Sunday, February 12, 2012

Hunger Games Trilogy

I've fought the urge to write about The Hunger Games trilogy for quite some time.  With most of my posts I'm really hoping to persuade someone to read the books, but, honestly, if you haven't read The Hunger Games by now no one could make you.  However, I can't resist telling my Hunger Games story any longer.

A few years ago, our school made drastic changes to its schedule, which aligned me with some wonderful ladies who had read The Hunger Games and were convinced we could teach almost every standard in our curriculum with this book.  Not having read it at the time, I will admit that I was a bit skeptical, but I went with it.  Then, I read the book, and I nearly lost my mind.  I couldn't wait to share this with my students; I couldn't wait for the next installment (that's right people, we loved Katniss and Peeta before they were cool!), and I couldn't wait to tell everyone I knew to read this book.

Then the time came to share the book with the students.  And, they felt the same way I did.  I had never had this experience.  They begged to read.  They snuck and read in their science class.  They made comic strips of how they thought things should look.  They made Facebook pages for the tributes.  By the way, these were not their assignments, just ways they expressed their love.  And so, we've kept the unit going three years strong.  Because the book is so popular, we accommodate for those who have read it by offering other dystopia for them to read as we go.  This year we incorporated Matched, Divergent, Awaken, and Enclave.  Next year, we'll try for more.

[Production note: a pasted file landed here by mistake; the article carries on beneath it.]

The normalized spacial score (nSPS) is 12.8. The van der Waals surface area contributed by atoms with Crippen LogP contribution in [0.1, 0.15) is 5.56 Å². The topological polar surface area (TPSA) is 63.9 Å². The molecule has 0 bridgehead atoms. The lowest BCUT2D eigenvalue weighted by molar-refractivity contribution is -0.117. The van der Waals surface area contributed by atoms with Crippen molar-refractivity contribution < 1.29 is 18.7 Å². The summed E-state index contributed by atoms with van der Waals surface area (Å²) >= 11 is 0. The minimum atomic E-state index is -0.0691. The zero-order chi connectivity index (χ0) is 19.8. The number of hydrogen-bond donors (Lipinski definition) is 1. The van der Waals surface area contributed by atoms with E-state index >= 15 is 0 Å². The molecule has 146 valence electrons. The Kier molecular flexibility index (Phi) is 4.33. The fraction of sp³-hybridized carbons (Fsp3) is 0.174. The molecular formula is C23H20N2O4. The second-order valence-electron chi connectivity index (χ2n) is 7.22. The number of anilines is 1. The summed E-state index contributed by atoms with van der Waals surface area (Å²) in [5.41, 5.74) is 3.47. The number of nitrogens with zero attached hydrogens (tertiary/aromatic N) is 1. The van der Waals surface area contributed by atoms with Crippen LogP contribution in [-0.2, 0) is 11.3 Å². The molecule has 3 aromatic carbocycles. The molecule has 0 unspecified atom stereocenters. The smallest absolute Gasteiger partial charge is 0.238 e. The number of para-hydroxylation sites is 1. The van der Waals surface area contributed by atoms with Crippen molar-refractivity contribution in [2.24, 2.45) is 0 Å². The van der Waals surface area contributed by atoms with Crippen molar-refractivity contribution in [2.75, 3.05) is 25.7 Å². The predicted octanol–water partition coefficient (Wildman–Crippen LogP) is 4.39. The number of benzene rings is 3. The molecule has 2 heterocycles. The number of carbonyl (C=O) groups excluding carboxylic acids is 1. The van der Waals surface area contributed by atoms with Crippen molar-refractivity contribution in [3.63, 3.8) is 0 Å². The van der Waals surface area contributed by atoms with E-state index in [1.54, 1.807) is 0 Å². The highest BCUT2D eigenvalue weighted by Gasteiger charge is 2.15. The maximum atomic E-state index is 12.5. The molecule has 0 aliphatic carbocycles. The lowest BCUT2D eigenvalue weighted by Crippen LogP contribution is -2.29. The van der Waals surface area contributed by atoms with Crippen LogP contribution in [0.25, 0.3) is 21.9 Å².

But, my point is with the right text nearly everyone is a reader.  Each time we've used this book with our classes, I have had a student tell me this is the first book he/she has ever read.  Usually, that admission is followed by asking to be on the waiting list for Catching Fire.  I've seen this book capture the heart of the kid who reads well above grade level as well as those who read far below.  It's the content and the delivery that make this so special.

The poster; be jealous!
Now with the movie 39 days away, the excitement in my classroom continues (even though we finished reading it in November).  Not a day goes by that someone doesn't come into the room and announce how many days until the big event.  A sweet student brought me a movie poster to hang in our room.  One of the biggest "thugs" in the school begs to watch the trailer because he can't contain his love for Katniss.  Obviously, a field trip to the movie is in the works.  So, if you've been holding out, give yourself the gift of these books, then share them with someone.

If you would like a real review instead of testimony, click here.  And may the odds be ever in your favor!

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